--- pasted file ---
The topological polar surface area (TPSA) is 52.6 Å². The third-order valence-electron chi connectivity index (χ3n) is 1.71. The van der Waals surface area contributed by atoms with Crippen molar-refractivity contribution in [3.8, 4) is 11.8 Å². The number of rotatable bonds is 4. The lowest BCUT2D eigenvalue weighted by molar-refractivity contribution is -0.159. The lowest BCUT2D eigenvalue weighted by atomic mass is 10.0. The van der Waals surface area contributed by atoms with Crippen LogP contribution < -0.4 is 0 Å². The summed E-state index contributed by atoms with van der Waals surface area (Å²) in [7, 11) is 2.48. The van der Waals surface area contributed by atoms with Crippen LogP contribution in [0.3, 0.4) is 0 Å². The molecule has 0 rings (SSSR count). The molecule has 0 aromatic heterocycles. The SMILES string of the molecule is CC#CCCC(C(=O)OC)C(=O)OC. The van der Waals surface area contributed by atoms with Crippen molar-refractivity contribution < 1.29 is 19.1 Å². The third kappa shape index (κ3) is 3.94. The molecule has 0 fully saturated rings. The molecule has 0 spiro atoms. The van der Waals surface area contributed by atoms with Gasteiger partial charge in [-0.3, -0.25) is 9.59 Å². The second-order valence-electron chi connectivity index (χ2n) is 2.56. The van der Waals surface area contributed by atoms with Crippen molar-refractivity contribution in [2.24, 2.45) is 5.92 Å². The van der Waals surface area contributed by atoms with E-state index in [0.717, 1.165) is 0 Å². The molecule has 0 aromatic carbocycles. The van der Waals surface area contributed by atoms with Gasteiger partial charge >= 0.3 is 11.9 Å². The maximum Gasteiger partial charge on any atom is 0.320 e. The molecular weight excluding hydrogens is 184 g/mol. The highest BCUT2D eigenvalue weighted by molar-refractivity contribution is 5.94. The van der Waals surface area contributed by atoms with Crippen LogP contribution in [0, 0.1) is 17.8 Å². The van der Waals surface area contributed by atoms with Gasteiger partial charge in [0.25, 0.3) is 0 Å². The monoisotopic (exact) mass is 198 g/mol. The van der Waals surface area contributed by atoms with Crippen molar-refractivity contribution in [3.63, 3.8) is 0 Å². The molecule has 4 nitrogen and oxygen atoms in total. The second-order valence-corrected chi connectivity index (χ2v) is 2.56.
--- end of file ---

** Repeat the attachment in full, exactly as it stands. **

The topological polar surface area (TPSA) is 52.6 Å². The third-order valence-electron chi connectivity index (χ3n) is 1.71. The van der Waals surface area contributed by atoms with Crippen molar-refractivity contribution in [3.8, 4) is 11.8 Å². The number of rotatable bonds is 4. The lowest BCUT2D eigenvalue weighted by molar-refractivity contribution is -0.159. The lowest BCUT2D eigenvalue weighted by atomic mass is 10.0. The van der Waals surface area contributed by atoms with Crippen LogP contribution < -0.4 is 0 Å². The summed E-state index contributed by atoms with van der Waals surface area (Å²) in [7, 11) is 2.48. The van der Waals surface area contributed by atoms with Crippen LogP contribution in [0.3, 0.4) is 0 Å². The molecule has 0 rings (SSSR count). The molecule has 0 aromatic heterocycles. The SMILES string of the molecule is CC#CCCC(C(=O)OC)C(=O)OC. The van der Waals surface area contributed by atoms with Crippen molar-refractivity contribution < 1.29 is 19.1 Å². The third kappa shape index (κ3) is 3.94. The molecule has 0 fully saturated rings. The molecule has 0 spiro atoms. The van der Waals surface area contributed by atoms with Gasteiger partial charge in [-0.3, -0.25) is 9.59 Å². The second-order valence-electron chi connectivity index (χ2n) is 2.56. The van der Waals surface area contributed by atoms with Crippen molar-refractivity contribution in [2.24, 2.45) is 5.92 Å². The van der Waals surface area contributed by atoms with E-state index in [0.717, 1.165) is 0 Å². The molecule has 0 aromatic carbocycles. The van der Waals surface area contributed by atoms with Gasteiger partial charge >= 0.3 is 11.9 Å². The maximum Gasteiger partial charge on any atom is 0.320 e. The molecular weight excluding hydrogens is 184 g/mol. The highest BCUT2D eigenvalue weighted by molar-refractivity contribution is 5.94. The van der Waals surface area contributed by atoms with Crippen LogP contribution in [0, 0.1) is 17.8 Å². The van der Waals surface area contributed by atoms with Gasteiger partial charge in [0.25, 0.3) is 0 Å². The monoisotopic (exact) mass is 198 g/mol. The van der Waals surface area contributed by atoms with Crippen molar-refractivity contribution in [3.63, 3.8) is 0 Å². The molecule has 4 nitrogen and oxygen atoms in total. The second-order valence-corrected chi connectivity index (χ2v) is 2.56.